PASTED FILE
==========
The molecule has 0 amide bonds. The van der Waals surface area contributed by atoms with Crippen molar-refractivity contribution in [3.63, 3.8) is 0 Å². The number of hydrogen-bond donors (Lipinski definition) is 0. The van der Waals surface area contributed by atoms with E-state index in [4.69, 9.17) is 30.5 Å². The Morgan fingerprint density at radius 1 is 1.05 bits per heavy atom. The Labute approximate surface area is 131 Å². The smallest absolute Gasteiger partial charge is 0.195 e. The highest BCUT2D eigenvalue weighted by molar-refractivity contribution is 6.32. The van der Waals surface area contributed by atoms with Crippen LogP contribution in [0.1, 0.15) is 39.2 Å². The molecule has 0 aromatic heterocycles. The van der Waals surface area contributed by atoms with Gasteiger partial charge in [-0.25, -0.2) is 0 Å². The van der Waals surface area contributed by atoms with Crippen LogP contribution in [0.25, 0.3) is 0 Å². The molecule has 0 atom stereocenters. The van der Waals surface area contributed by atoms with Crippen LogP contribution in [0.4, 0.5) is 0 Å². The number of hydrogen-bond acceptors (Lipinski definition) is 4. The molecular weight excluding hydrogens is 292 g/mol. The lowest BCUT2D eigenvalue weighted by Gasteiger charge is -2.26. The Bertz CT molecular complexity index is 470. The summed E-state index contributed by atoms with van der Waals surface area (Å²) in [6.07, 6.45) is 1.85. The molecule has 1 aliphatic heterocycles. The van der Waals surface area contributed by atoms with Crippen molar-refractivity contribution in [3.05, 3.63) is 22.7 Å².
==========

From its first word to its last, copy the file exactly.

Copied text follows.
The molecule has 0 amide bonds. The van der Waals surface area contributed by atoms with Crippen molar-refractivity contribution in [3.63, 3.8) is 0 Å². The number of hydrogen-bond donors (Lipinski definition) is 0. The van der Waals surface area contributed by atoms with E-state index in [4.69, 9.17) is 30.5 Å². The Morgan fingerprint density at radius 1 is 1.05 bits per heavy atom. The Labute approximate surface area is 131 Å². The smallest absolute Gasteiger partial charge is 0.195 e. The highest BCUT2D eigenvalue weighted by molar-refractivity contribution is 6.32. The van der Waals surface area contributed by atoms with Crippen LogP contribution in [0.1, 0.15) is 39.2 Å². The molecule has 0 aromatic heterocycles. The van der Waals surface area contributed by atoms with Gasteiger partial charge in [-0.25, -0.2) is 0 Å². The van der Waals surface area contributed by atoms with Crippen LogP contribution in [0.25, 0.3) is 0 Å². The molecule has 0 atom stereocenters. The van der Waals surface area contributed by atoms with Crippen LogP contribution in [0.4, 0.5) is 0 Å². The number of hydrogen-bond acceptors (Lipinski definition) is 4. The molecular weight excluding hydrogens is 292 g/mol. The lowest BCUT2D eigenvalue weighted by Gasteiger charge is -2.26. The Bertz CT molecular complexity index is 470. The summed E-state index contributed by atoms with van der Waals surface area (Å²) in [6.07, 6.45) is 1.85. The molecule has 1 aliphatic heterocycles. The van der Waals surface area contributed by atoms with Crippen molar-refractivity contribution in [3.05, 3.63) is 22.7 Å².